It is an unavoidable truth that a fridge will always contain wasted food. From the overstocked cornucopia that is the dream of the fridge designers everywhere to the most Spartan shelves of the impoverished student, something currently being kept at manufacturer recommended temperature is either destined for waste or already waste. It's not deliberate, of course, but that doesn't stop it from being inevitable.

Often it's simple thoughtlessness. Making a soup for dinner that needs carrots, buy a bag of carrots, use two in the soup, end up with half a dozen spare carrots. If you don't take note of the spare carrots, they can sit in the crisper until they become more flexible than noodles waiting for somebody to think to make a carrot cake. And then, whether compost or rubbish, it's off to a bin of some sort.

For some food it's wrong place, wrong time. The milk that got bought just before everybody went on holiday for a month. Had people been there, it easily would have been used as intended, as it is it's either off to the bin or wait long enough for it to become yoghurt.

In other cases it's impossible to tell until it's too late that the transformation has occurred from food to waste. The soy sauce looked fine last week and soy sauce surely doesn't go off, but somehow there's now a thin film of blue green something growing on it. The truly brave might scrape it off and keep going, the rest of us sigh at the waste and head to the sink, then the bin.

Sometimes it's the waste of thrift, that mental niggle that tells us wasting leftover takeaway is unacceptable. A little too much left over to throw out in good conscience, but not enough left over to constitute a meal, or even a solid snack. So the container sits there until nobody can remember how long it's been there, at which point in the interest of personal safety, it's off to the bin.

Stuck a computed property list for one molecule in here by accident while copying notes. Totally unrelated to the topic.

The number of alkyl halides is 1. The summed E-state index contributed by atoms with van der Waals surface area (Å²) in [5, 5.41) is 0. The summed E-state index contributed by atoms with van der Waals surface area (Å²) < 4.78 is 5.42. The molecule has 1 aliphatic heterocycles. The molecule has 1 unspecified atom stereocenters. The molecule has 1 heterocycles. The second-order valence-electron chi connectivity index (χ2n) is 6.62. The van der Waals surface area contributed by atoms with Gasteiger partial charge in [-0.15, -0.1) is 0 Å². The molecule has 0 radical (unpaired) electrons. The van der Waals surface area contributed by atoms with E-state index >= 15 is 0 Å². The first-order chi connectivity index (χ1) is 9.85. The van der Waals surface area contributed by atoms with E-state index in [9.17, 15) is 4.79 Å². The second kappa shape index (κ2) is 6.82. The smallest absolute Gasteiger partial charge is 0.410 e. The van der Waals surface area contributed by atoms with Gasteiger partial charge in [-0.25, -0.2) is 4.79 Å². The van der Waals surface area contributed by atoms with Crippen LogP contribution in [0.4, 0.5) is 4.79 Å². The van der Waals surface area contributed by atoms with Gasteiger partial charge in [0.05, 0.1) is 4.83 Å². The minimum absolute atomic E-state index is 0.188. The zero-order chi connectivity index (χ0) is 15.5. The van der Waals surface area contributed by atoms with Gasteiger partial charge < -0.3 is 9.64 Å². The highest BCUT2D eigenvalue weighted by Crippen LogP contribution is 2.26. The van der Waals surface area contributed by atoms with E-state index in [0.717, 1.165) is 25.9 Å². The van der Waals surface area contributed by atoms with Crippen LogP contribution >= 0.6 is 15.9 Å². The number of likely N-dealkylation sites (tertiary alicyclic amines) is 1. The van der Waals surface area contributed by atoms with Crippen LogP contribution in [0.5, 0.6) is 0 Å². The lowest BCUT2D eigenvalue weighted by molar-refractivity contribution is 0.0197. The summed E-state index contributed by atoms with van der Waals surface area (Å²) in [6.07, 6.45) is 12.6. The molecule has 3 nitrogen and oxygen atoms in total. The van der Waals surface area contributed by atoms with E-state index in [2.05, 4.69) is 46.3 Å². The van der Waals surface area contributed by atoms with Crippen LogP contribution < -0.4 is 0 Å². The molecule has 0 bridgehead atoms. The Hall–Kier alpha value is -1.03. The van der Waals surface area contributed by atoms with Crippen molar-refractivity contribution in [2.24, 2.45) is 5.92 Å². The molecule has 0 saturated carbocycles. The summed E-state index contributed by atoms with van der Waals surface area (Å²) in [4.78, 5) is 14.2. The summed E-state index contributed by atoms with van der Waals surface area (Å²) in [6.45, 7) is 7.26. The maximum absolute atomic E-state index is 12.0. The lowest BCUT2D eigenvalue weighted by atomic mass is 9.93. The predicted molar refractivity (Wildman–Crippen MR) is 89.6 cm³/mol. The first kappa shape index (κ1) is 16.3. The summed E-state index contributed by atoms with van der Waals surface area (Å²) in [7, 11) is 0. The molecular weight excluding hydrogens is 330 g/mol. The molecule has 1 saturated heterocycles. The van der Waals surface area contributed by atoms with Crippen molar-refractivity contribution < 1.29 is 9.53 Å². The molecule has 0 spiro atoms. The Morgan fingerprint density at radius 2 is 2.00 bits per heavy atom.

Then there's the waste of self-deception. Low-fat zero sugar dairy-like diet snack tubs? Really? Was that ever going to be anything more than a token to assuage a guilty conscience? I suppose it could be argued that it hasn't gone to waste if it's provided some mental succour, but in a more real sense, it's now spoiled and needs to be thrown out.

Somewhere in the world there is probably something that approaches the Platonic ideal of a fridge, containing exactly as much food as required by the household to whom it belongs, and I congratulate the obsessive individual who manages to maintain such order. Congratulate but secretly doubt their humanity.

Monday, November 11, 2013


Winter, from the Proto-Germanic wentruz meaning "bloody miserable", is a strange season for me to talk about. I don't feel qualified. It's not that we don't have them here in Tasmania, it's just that they're not particularly impressive, and it's difficult to spot any sort of clear start or end point.